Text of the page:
Thinking about freezing your eggs to have a baby later? Here are three numbers to help you decide

Egg freezing is promoted as an empowering option for women who want to stop the biological clock and improve their chance of having a baby later in life. But they need to know it’s more like a lottery than an insurance policy.

Fertility declines with age. To avoid age-related infertility, women increasingly turn to elective egg freezing. Advertising on IVF clinic websites and social media promote this as an insurance policy that allows women to start a family when the time is right for them.

But the reality is there’s no guarantee of a baby. The procedure is expensive and not risk-free. Most women need more than one egg collection for a reasonable chance of having a baby down the track. And, for a range of reasons, many women won’t use their stored eggs.

Typically, women who freeze their eggs are well educated, financially secure single women in their mid to late 30s. And contrary to the common stereotype that women freeze their eggs to advance their career or for other reasons to do with their personal fulfillment, the most common reason is they don’t have a partner or have a partner who is unwilling to commit to parenthood or is “not ready” to have children.

Quality of information on clinic websites

An assessment of the quality of the information about elective egg freezing on 21 Australian and New Zealand IVF clinic websites showed poor quality overall and a lot of room for improvement.

Only one clinic addressed the question about whether the data presented on the website were based on the clinic’s own experience or on published data from other clinics.

None of the clinics clarified if the data they gave related specifically to elective egg freezing, where most women are in their mid to late 30s, or if the data related to egg freezing in the context of egg donation, where eggs are retrieved from younger women with greater fertility potential.

Only two websites quoted the chance of having a baby as a result of elective egg freezing and only six websites provided information about cost.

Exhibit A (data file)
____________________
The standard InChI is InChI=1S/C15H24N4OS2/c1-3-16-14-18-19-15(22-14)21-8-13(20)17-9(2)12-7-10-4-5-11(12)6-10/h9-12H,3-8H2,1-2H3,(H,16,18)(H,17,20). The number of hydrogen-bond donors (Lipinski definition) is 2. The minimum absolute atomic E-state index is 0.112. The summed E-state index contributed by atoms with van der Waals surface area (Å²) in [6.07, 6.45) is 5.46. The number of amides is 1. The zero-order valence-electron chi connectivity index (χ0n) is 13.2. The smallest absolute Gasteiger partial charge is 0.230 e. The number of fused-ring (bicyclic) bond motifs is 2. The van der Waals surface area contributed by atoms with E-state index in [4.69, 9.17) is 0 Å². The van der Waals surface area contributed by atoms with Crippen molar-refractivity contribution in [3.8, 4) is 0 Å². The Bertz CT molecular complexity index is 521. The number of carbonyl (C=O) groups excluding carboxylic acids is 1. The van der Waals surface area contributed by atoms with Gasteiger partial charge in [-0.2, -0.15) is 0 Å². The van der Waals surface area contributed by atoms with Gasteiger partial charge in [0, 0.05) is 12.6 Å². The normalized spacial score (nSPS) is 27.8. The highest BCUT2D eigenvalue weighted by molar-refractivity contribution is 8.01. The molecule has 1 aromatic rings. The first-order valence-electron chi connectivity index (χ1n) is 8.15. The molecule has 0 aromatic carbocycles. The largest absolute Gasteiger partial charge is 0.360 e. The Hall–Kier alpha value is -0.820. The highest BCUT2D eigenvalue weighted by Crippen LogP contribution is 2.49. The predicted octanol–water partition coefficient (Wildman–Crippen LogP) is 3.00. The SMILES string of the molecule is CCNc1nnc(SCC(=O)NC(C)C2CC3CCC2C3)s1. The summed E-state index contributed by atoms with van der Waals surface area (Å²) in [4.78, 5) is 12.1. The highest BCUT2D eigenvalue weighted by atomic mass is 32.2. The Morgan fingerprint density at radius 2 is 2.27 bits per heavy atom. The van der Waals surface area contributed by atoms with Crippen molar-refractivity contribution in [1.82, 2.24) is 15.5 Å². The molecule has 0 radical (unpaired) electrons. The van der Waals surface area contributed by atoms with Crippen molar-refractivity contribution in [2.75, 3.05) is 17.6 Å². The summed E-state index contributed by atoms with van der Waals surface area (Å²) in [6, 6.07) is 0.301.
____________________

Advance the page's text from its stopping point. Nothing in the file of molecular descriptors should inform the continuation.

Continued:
Since we know people’s first port of call for health information is the internet, it’s possible this poor quality information—combined with the often upbeat and emotive images on clinic websites—can give women a false impression of what is possible with elective egg freezing.

Chances of success

So, what is the chance of having a baby with frozen eggs? These three numbers will largely determine your chance.

(1) Your age when you freeze your eggs

To help women decide if and when to freeze their eggs, American scientists developed a prediction model which shows that for a 50%, 80% or 95% chance of a baby from frozen eggs a woman aged 35 or less needs to freeze six, 14, and 30 eggs respectively.

But for a woman aged 39, this goes up to 15 eggs for a 50% chance, 33 eggs for an 80% chance and 70 eggs for a 95% chance.

(2) The number of eggs stored

Egg freezing involves a course of hormone injections to stimulate the ovaries to produce multiple eggs, ultrasound and blood tests to monitor the progress, and when the eggs are mature, retrieving them in a transvaginal ultrasound-guided procedure under light anesthetic.

The retrieved eggs are stored in liquid nitrogen until the woman returns to use them.

So, how many eggs can women expect from each egg retrieval?

According to data from all IVF clinics on Victoria in 2020, the average number of eggs collected per egg retrieval was 13 for women aged less than 35 years and ten for women aged 35–39 years.

If we apply these numbers to the model, women in their mid to late 30s will likely need at least three egg retrievals for an 80% chance of having a baby from frozen eggs.

(3) How many cycles you can afford?

Each egg retrieval process costs between A$7,000 and $8,000 and unlike IVF, there is no Medicare rebate.

Based on the data above, an average 35-year-old woman can expect to pay $14,000–$16,000 and an average 38-year-old woman $21,000–$24,000 to store enough eggs for an 80% chance of a baby.

And if you return to use those eggs, you will need to pay to thaw them and inseminate them to create embryos. That process will add thousands to the overall cost.

What happens after freezing?

The longest follow-up study so far looked at the return rate among women who had stored their eggs for more than a decade. It found less than 40% had returned to use their eggs.

The most comprehensive data on what happens when eggs are thawed comes from the United States, where researchers calculated that for women under the age of 35, 41 eggs needed to be thawed for one live birth. This increased to 99 eggs for women aged between 38 and 40.

Women need the facts to make informed decisions

Elective egg freezing is taking off as a reproductive choice, which women are increasingly turning to for a range of reasons. They deserve:

comprehensive information about all the pros and cons of elective egg freezing
knowledge about the potential risks, including ovarian hyperstimulation syndrome (OHSS), a potentially serious condition caused by an excessive physical response to the hormone stimulation
transparency around the clinic’s own experience and track record
personalized estimates of how many eggs they need to freeze to have a reasonable chance of having a baby down the track.
Women need factual and realistic information about what is possible with elective egg freezing to make informed decisions and manage their expectations.